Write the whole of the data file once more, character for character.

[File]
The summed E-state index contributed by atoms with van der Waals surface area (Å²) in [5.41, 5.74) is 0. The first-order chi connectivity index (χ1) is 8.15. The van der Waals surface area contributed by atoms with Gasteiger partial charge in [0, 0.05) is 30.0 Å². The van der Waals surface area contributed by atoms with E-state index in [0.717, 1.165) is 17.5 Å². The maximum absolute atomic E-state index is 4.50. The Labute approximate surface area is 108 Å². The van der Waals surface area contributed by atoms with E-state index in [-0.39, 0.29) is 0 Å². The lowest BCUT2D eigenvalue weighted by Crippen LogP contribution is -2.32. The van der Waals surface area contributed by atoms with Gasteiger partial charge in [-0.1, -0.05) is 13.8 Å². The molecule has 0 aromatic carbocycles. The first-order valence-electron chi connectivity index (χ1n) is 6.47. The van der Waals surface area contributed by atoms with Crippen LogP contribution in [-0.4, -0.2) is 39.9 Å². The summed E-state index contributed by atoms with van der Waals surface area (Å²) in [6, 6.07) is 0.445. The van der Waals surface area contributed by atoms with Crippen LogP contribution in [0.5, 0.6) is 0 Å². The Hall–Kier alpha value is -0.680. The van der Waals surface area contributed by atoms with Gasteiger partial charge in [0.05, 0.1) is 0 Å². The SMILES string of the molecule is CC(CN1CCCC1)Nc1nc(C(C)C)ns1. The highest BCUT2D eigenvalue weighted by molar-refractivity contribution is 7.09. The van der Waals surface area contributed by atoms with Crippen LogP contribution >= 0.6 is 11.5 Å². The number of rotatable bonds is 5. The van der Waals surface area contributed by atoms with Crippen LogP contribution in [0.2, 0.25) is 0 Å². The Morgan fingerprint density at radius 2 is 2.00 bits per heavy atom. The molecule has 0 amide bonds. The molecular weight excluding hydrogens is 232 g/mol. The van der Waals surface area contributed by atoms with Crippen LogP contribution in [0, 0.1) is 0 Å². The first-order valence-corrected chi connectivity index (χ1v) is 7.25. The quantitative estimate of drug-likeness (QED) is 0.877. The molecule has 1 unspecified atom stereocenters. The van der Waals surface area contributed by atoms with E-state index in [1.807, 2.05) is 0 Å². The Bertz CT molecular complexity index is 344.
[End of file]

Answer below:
The summed E-state index contributed by atoms with van der Waals surface area (Å²) in [5.41, 5.74) is 0. The first-order chi connectivity index (χ1) is 8.15. The van der Waals surface area contributed by atoms with Gasteiger partial charge in [0, 0.05) is 30.0 Å². The van der Waals surface area contributed by atoms with E-state index in [0.717, 1.165) is 17.5 Å². The maximum absolute atomic E-state index is 4.50. The Labute approximate surface area is 108 Å². The van der Waals surface area contributed by atoms with E-state index in [-0.39, 0.29) is 0 Å². The lowest BCUT2D eigenvalue weighted by Crippen LogP contribution is -2.32. The van der Waals surface area contributed by atoms with Gasteiger partial charge in [-0.1, -0.05) is 13.8 Å². The molecule has 0 aromatic carbocycles. The first-order valence-electron chi connectivity index (χ1n) is 6.47. The van der Waals surface area contributed by atoms with Crippen LogP contribution in [-0.4, -0.2) is 39.9 Å². The summed E-state index contributed by atoms with van der Waals surface area (Å²) in [6, 6.07) is 0.445. The van der Waals surface area contributed by atoms with Crippen LogP contribution in [0.5, 0.6) is 0 Å². The Hall–Kier alpha value is -0.680. The van der Waals surface area contributed by atoms with Gasteiger partial charge in [0.05, 0.1) is 0 Å². The SMILES string of the molecule is CC(CN1CCCC1)Nc1nc(C(C)C)ns1. The highest BCUT2D eigenvalue weighted by molar-refractivity contribution is 7.09. The van der Waals surface area contributed by atoms with Crippen LogP contribution >= 0.6 is 11.5 Å². The number of rotatable bonds is 5. The van der Waals surface area contributed by atoms with Crippen LogP contribution in [0.2, 0.25) is 0 Å². The Morgan fingerprint density at radius 2 is 2.00 bits per heavy atom. The molecule has 0 amide bonds. The molecular weight excluding hydrogens is 232 g/mol. The van der Waals surface area contributed by atoms with Crippen LogP contribution in [0, 0.1) is 0 Å². The first-order valence-corrected chi connectivity index (χ1v) is 7.25. The quantitative estimate of drug-likeness (QED) is 0.877. The molecule has 1 unspecified atom stereocenters. The van der Waals surface area contributed by atoms with E-state index in [1.807, 2.05) is 0 Å². The Bertz CT molecular complexity index is 344.